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Suffolk's hazardous pavements shame

PUBLISHED: 11:21 17 February 2009 | UPDATED: 22:31 05 July 2010

AS the February cold snap has brought added walking hazards associated with winter weather, the Chartered Society of Physiotherapy (CSP) is urging local authorities in the East of England to make 2009 the year for carrying out repairs to broken and uneven pavements, improving safety and helping to protect people from unnecessary falls.

AS the February cold snap has brought added walking hazards associated with winter weather, the Chartered Society of Physiotherapy (CSP) is urging local authorities in the East of England to make 2009 the year for carrying out repairs to broken and uneven pavements, improving safety and helping to protect people from unnecessary falls.

Figures show that 43pc of pavements in Suffolk are in need of repair, meaning the area tops the East of England regional league table for the percentage of pavements requiring structural maintenance. Luton is second in the league with 42pc.

Last year, the CSP called on local authorities to urgently address the problem of broken pavements, which can increase the risk of falls, especially for older people. However, 22pc of pavements in England are still in need of repair, only a 2pc improvement since the CSP last highlighted the problem.

Physiotherapy is fundamental in the treatment of injuries caused by falls, like fractures. For older people, physiotherapy addresses the emotional impact of falls as well as the physical effects, reducing “fear of falling”, improving confidence in walking outdoors, and restoring a more positive quality of life. Physios can also help with the prevention of falls by working with people who have conditions like Parkinson's disease that can make them more susceptible to falls.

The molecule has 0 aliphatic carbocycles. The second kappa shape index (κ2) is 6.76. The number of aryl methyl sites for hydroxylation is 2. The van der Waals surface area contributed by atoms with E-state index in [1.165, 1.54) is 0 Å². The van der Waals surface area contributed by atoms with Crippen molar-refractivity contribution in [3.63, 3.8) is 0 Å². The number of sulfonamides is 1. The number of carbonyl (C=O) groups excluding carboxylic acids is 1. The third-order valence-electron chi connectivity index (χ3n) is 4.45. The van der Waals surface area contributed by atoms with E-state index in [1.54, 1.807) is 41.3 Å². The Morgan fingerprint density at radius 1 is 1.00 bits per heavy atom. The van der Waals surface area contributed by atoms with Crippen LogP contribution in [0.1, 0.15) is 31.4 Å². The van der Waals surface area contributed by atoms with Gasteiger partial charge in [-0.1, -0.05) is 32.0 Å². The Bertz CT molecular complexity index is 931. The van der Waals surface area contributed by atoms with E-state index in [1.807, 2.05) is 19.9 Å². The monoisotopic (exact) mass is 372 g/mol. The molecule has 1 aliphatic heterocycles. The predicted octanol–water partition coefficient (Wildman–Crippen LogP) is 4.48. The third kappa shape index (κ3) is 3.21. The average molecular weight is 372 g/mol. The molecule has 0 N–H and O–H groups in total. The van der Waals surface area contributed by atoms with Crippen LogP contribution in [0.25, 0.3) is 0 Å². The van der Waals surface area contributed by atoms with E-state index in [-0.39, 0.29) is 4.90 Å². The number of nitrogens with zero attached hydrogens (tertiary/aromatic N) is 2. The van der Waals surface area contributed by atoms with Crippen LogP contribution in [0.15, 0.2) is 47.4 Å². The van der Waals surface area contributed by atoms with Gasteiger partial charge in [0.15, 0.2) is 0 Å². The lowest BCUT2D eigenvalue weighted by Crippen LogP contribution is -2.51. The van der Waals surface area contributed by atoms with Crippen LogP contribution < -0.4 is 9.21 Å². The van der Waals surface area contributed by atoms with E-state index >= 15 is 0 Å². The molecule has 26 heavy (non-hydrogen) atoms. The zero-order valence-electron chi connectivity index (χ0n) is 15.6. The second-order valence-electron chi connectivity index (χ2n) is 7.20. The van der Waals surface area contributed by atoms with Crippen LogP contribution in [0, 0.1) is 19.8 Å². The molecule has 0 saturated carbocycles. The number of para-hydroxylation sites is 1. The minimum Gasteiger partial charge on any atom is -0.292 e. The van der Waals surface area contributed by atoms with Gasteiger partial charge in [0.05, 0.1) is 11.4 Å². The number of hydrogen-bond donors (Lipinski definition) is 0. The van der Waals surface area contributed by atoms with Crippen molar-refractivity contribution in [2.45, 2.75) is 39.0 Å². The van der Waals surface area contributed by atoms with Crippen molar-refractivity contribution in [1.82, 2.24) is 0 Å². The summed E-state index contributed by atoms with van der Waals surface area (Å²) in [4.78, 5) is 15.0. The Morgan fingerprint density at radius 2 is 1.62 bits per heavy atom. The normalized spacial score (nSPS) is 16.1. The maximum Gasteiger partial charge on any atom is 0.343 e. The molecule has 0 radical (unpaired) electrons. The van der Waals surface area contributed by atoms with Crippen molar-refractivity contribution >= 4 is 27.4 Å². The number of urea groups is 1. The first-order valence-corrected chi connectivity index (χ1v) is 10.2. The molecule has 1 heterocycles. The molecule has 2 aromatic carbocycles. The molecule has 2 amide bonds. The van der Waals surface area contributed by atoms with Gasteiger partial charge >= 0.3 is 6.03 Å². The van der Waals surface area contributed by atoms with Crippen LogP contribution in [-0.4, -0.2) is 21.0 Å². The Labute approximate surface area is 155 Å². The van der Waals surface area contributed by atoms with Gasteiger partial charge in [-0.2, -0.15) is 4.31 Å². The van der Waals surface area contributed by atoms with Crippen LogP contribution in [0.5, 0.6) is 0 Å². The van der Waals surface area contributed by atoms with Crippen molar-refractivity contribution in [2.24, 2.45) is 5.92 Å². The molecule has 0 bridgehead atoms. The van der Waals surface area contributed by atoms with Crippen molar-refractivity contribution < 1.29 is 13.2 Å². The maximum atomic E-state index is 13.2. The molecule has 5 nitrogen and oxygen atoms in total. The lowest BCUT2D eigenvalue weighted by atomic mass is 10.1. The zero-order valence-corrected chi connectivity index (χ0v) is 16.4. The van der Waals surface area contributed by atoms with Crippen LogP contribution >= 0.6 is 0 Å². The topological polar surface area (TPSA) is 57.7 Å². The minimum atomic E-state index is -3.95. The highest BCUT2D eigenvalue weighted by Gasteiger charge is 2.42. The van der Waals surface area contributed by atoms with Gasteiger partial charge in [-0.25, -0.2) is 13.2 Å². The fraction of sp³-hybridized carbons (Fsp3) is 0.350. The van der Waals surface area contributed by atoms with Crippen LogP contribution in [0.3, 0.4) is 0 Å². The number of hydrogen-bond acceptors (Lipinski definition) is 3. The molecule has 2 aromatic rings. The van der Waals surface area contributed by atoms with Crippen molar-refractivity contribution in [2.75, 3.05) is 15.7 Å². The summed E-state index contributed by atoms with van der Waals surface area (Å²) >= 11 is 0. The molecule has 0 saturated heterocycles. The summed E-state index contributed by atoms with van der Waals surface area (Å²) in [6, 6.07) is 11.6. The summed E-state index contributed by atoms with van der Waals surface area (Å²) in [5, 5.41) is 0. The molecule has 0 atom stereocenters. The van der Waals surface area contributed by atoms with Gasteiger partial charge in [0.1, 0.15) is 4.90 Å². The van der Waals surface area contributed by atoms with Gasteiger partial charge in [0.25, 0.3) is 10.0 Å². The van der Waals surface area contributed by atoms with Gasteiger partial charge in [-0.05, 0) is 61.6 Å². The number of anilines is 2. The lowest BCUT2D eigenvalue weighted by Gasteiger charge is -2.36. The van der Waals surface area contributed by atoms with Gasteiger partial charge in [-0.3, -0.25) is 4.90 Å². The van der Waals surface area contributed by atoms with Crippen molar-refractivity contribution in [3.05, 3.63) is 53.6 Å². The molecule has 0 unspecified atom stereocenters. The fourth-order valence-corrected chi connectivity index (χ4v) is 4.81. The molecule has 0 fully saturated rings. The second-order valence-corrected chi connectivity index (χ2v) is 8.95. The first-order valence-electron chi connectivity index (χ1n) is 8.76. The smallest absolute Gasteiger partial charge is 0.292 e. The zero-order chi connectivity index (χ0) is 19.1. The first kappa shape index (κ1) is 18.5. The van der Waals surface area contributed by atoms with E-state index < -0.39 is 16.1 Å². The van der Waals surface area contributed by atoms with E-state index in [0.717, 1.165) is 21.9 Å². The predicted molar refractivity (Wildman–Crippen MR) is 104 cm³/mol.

Lynn Sutcliffe, spokesperson for the CSP and vice chair of AGILE (chartered physiotherapists working with older people), says: “Once an older person has fallen, it can seriously affect their physical and emotional wellbeing. It can make them anxious and limit their enjoyment of activities they previously enjoyed.

“Physiotherapists can help by developing a balance and strength training program specifically for them, which will bring back their confidence and sense of independence.

“Walking on uneven ground requires older people to be fit and strong, and able to withstand disturbances to their balance. If local authorities act sooner rather than later to fix the pavements that need repair, many unnecessary falls could be avoided.”

The subject of broken pavements was the theme of National Falls Awareness Day 2008, run by Help the Aged. The charity carried out research showing that 2,300 older people fall on broken pavements every day and nearly 80,000 of those who have fallen each year are subsequently afraid to leave the house.

Pamela Holmes, Help the Aged healthy ageing manager, said: "These new figures released by the CSP show that broken and damaged pavements still represent a significant problem for older people with mobility problems.

“Our own research suggested that councils are caught in a vicious circle. On the one hand they are required to sit on large sums of money to cover legal fees and compensation, and on the other they are cash-strapped when it comes to repairing pavements that may cause falls in the first place. It is vital that councils invest more money in keeping public walkways safe, as falls are a leading cause of death for over-75s and at the very least, one fall can shatter an older person's physical and mental well-being."

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